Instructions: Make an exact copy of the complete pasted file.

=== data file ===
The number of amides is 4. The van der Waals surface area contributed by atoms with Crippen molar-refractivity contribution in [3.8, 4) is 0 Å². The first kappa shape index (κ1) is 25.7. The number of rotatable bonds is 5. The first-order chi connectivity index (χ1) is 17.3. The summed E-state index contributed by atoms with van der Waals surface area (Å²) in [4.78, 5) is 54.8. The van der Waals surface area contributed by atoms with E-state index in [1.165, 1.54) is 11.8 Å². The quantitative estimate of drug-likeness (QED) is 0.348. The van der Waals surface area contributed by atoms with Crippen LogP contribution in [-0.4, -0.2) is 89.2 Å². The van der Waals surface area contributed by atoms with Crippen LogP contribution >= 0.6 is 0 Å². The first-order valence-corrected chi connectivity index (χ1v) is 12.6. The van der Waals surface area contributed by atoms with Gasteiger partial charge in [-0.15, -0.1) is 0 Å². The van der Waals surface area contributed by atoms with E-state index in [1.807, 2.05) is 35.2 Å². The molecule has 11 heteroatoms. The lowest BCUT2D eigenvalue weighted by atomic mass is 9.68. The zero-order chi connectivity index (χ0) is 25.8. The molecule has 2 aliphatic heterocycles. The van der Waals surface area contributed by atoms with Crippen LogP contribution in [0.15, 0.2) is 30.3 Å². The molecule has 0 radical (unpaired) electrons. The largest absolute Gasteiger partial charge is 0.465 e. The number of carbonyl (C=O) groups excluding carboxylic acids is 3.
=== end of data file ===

The number of amides is 4. The van der Waals surface area contributed by atoms with Crippen molar-refractivity contribution in [3.8, 4) is 0 Å². The first kappa shape index (κ1) is 25.7. The number of rotatable bonds is 5. The first-order chi connectivity index (χ1) is 17.3. The summed E-state index contributed by atoms with van der Waals surface area (Å²) in [4.78, 5) is 54.8. The van der Waals surface area contributed by atoms with E-state index in [1.165, 1.54) is 11.8 Å². The quantitative estimate of drug-likeness (QED) is 0.348. The van der Waals surface area contributed by atoms with Crippen LogP contribution in [-0.4, -0.2) is 89.2 Å². The van der Waals surface area contributed by atoms with Crippen LogP contribution >= 0.6 is 0 Å². The first-order valence-corrected chi connectivity index (χ1v) is 12.6. The van der Waals surface area contributed by atoms with Gasteiger partial charge in [-0.15, -0.1) is 0 Å². The van der Waals surface area contributed by atoms with E-state index in [1.807, 2.05) is 35.2 Å². The molecule has 11 heteroatoms. The lowest BCUT2D eigenvalue weighted by atomic mass is 9.68. The zero-order chi connectivity index (χ0) is 25.8. The molecule has 2 aliphatic heterocycles. The van der Waals surface area contributed by atoms with Crippen LogP contribution in [0.15, 0.2) is 30.3 Å². The molecule has 0 radical (unpaired) electrons. The largest absolute Gasteiger partial charge is 0.465 e. The number of carbonyl (C=O) groups excluding carboxylic acids is 3.